Oxford scientists are developing state-of-the-art computer software to help medics assess bone repair much more accurately.
The new innovative work, funded by leading medical research charity Action Research, could have a lasting benefit on a wide range of patients and whether their fractures or surgery are healing sufficiently.
The research team is leading the three-year project at the city’s John Radcliffe Hospital and the Nuffield Orthopaedic Centre Oxford, where they have been awarded almost £130,000.
Lead researcher Mr Stephen Watt-Smith, who is based at the hospital’s Oral and Maxillofacial Department at the Nuffield Department of Surgery, says: ‘The research is especially relevant to children following spinal and limb corrective surgery, the elderly following hip replacements and those with difficult non-uniting fractures that are not healing well.
‘Far greater detail should be available to assess the healing process and improve treatment.’
Currently, body scans used to produce images of bones can be difficult to interpret if metal implants, screws and plates have been inserted during surgery. The metal obscures the healing area of the bone, meaning the results of an examination can be confusing and fuzzy.
The Action Researchers aim to produce special computer programs to remove interference produced by metal implants. This should enable the junction between bone and metal to be seen in all dimensions on CT (computed tomography) scans.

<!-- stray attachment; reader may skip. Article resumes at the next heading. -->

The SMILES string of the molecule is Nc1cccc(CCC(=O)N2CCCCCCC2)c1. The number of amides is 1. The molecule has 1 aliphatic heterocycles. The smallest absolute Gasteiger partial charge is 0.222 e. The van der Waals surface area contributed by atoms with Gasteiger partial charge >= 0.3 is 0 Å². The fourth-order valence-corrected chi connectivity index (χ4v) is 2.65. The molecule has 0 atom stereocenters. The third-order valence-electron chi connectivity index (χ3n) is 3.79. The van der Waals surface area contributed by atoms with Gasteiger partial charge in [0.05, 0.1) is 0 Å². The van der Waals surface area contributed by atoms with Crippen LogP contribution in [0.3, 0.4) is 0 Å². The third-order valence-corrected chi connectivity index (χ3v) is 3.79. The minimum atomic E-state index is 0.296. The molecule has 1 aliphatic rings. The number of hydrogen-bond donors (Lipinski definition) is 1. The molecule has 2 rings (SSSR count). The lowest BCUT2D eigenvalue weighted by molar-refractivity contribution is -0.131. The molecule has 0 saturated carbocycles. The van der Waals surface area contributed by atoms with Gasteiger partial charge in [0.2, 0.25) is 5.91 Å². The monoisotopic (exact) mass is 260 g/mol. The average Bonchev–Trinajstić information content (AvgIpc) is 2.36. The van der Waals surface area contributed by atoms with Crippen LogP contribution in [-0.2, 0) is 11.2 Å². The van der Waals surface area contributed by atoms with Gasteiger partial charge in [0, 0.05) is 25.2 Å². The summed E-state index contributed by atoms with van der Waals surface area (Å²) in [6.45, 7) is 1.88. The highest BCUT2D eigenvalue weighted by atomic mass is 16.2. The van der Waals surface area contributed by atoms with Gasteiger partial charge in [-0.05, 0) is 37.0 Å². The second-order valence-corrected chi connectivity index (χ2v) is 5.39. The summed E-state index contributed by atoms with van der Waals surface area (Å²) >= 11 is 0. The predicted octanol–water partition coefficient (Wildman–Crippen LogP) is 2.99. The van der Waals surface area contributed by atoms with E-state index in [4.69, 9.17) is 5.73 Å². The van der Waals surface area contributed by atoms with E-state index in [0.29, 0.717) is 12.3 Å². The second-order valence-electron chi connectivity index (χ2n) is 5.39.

The grant will enable the team to employ a highly experienced scientist with CT engineering and computer skills to develop software that is innovative, robust and user-friendly.
Action Research is famous for pioneering hip replacement surgery and bringing ultrasound into the medical world, among many other breakthroughs. John Grounds, director of campaigns and communications, says: ‘We pride ourselves on our track record of investing in excellence. This new project has a very real chance of making a positive impact in a clinical setting and helping improve patients’ management and treatment.’
Action Research, which is fast approaching its 50th anniversary, is dedicated to helping overcome disease and disability for children, families and the elderly across the UK. The charity’s Touching Lives Campaign aims to raise £2m for vital medical research and more details can be found at www.action.org.uk
For further information and interviews, please contact Nicole Duckworth in the Action Research press office on 01403 327403 Fax: 01403 210541, or email firstname.lastname@example.org ISDN facilities are available.
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